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  • »Dawid Mazurek« ist der Autor dieses Themas

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Sonntag, 8. März 2015, 19:10

solved: NOT a hypostome ;)

The erratic is heavily weathered and in places covered with some Recent algae and lichens, so it's hard to tell the lithological type and thus age of the rock.
(edited)

Dieser Beitrag wurde bereits 1 mal editiert, zuletzt von »Dawid Mazurek« (8. März 2015, 19:50)


Jens

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Sonntag, 8. März 2015, 19:44

Hi Dawid,

mmh, where did you have collected, this looks for me not after a palaeozoic erratic. Its strongly reminds me after a the right valve of a Jurassic oyster, called Nanogyra nana. You should do some more cleaning and check the matrix. Its possible to find Oxfordian and Kimmeridgian erratics in Northern Poland;-) If its a grey marly limestone its possible of Kimmeridgian age. (There will be in a short time a nice paper about oysters written by me, so you can compare easily; or look for Pugaczewska, she did a nice work about Polish Jurassic oysters and figured lots of N. nana).

You should look at the broken region of the UFO, if you see any foliate structures there, then it will be without doubt an oyster;-) And for some reasons I do not see much similarities with a trilobite hypostom.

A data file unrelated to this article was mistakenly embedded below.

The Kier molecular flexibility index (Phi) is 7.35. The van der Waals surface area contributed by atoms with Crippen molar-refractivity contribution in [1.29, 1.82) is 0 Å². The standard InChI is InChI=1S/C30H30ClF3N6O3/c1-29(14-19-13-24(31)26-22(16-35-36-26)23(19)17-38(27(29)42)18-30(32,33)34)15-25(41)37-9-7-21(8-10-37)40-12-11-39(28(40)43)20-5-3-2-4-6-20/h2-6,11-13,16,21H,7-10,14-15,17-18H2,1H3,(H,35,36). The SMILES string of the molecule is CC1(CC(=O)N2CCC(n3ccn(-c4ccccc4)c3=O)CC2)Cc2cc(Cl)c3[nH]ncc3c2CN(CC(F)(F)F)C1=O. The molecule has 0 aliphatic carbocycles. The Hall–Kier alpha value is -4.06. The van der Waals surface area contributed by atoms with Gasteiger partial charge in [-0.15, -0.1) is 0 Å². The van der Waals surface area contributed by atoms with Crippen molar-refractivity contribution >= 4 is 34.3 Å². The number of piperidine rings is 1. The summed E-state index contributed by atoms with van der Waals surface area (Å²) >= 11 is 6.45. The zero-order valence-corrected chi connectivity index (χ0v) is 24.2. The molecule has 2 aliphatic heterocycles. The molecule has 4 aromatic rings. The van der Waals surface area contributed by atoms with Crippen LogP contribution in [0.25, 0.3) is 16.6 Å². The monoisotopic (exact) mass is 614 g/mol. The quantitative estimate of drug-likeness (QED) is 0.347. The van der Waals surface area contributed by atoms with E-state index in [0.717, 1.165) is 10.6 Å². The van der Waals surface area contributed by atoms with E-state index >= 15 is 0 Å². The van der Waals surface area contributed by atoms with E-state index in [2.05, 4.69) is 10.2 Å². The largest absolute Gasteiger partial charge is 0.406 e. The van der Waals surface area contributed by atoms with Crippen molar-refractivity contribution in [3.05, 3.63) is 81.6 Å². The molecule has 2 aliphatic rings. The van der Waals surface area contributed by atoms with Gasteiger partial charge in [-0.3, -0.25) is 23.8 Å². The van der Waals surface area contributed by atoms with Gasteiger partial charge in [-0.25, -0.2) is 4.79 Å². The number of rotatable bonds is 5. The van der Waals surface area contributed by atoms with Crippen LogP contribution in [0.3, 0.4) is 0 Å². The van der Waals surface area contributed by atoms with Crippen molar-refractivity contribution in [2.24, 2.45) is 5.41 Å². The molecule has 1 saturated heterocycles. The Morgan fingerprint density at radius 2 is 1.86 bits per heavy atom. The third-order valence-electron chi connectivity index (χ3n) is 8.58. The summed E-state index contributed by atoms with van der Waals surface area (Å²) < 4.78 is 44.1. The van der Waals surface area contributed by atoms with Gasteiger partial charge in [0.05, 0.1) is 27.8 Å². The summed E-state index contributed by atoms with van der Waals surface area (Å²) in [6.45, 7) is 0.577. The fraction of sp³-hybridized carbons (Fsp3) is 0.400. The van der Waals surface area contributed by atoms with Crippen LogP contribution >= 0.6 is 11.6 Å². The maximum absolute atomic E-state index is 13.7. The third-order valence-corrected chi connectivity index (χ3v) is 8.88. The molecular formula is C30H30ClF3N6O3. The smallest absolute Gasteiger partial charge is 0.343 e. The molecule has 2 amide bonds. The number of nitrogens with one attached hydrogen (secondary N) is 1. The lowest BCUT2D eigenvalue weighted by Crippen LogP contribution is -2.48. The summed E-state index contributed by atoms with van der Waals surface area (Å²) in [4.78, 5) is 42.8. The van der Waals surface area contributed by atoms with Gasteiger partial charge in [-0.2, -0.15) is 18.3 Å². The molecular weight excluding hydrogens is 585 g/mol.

all the best,
Jens
Was wäre die Welt ohne Trilobiten.
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  • »Dawid Mazurek« ist der Autor dieses Themas

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Sonntag, 8. März 2015, 19:54

WOW, what a missidentification by me. It's the first time I found Jurassic oysters in an erratic boulder (or maybe it's just moved by human activity). I will try to clear or fragment the rock :) I am familiar with Nanogyra but was sure this must be something Palaeozoic.

Jens

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Sonntag, 8. März 2015, 20:13

Hi Dawid,

some Jurassic erratics are pretty rare, so no wonder that you were not familar with them. It could also be of Middle Jurassic age, if its contains enough silt. Anyway, I try to translate a german expression (infact its from the bible but I'm not familar with that book): "Anyone who is without sin may throw the first stone".

When you did not expect something then the fantasy let believe you things which can be explained in a better way;-) Anyway, I know a paper of a German amateur palaeontologist who interpreted a right valve of Nanogyra nana as an operculum of a gastropod. Hope it give you some comfort;-)

By the way, the erratic could be pretty rare where you found it and I would doubt that it was misplaced by another person there, it looks really after an erratic boulder.

all the best,
Jens
Was wäre die Welt ohne Trilobiten.
:267: :240: :272: